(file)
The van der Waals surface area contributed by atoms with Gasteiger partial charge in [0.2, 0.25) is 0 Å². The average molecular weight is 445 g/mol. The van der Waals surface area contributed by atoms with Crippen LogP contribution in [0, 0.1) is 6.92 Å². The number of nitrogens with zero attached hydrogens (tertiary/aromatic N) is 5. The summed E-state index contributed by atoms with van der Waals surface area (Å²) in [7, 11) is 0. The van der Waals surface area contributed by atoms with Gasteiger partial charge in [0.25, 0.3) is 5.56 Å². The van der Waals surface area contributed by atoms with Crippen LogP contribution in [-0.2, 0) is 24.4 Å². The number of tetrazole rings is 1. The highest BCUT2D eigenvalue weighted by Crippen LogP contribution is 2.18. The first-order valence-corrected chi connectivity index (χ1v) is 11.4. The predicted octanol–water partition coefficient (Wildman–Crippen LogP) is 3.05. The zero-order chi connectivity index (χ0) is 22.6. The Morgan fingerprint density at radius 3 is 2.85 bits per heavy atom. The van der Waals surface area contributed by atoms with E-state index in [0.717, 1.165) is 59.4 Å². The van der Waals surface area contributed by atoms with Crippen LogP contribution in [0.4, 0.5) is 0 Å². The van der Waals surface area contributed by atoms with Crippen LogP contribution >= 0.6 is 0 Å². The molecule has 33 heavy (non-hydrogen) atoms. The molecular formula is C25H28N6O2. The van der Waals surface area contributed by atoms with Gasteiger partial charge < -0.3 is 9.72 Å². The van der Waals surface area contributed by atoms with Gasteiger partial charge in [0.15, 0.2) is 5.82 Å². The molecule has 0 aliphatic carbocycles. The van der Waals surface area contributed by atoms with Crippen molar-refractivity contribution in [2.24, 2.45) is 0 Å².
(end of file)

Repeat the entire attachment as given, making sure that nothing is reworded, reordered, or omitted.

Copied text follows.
The van der Waals surface area contributed by atoms with Gasteiger partial charge in [0.2, 0.25) is 0 Å². The average molecular weight is 445 g/mol. The van der Waals surface area contributed by atoms with Crippen LogP contribution in [0, 0.1) is 6.92 Å². The number of nitrogens with zero attached hydrogens (tertiary/aromatic N) is 5. The summed E-state index contributed by atoms with van der Waals surface area (Å²) in [7, 11) is 0. The van der Waals surface area contributed by atoms with Gasteiger partial charge in [0.25, 0.3) is 5.56 Å². The van der Waals surface area contributed by atoms with Crippen LogP contribution in [-0.2, 0) is 24.4 Å². The number of tetrazole rings is 1. The highest BCUT2D eigenvalue weighted by Crippen LogP contribution is 2.18. The first-order valence-corrected chi connectivity index (χ1v) is 11.4. The predicted octanol–water partition coefficient (Wildman–Crippen LogP) is 3.05. The zero-order chi connectivity index (χ0) is 22.6. The Morgan fingerprint density at radius 3 is 2.85 bits per heavy atom. The van der Waals surface area contributed by atoms with E-state index in [0.717, 1.165) is 59.4 Å². The van der Waals surface area contributed by atoms with Crippen LogP contribution in [0.4, 0.5) is 0 Å². The van der Waals surface area contributed by atoms with Crippen LogP contribution >= 0.6 is 0 Å². The molecule has 33 heavy (non-hydrogen) atoms. The molecular formula is C25H28N6O2. The van der Waals surface area contributed by atoms with Gasteiger partial charge < -0.3 is 9.72 Å². The van der Waals surface area contributed by atoms with Gasteiger partial charge in [0.15, 0.2) is 5.82 Å². The molecule has 0 aliphatic carbocycles. The van der Waals surface area contributed by atoms with Crippen molar-refractivity contribution in [2.24, 2.45) is 0 Å².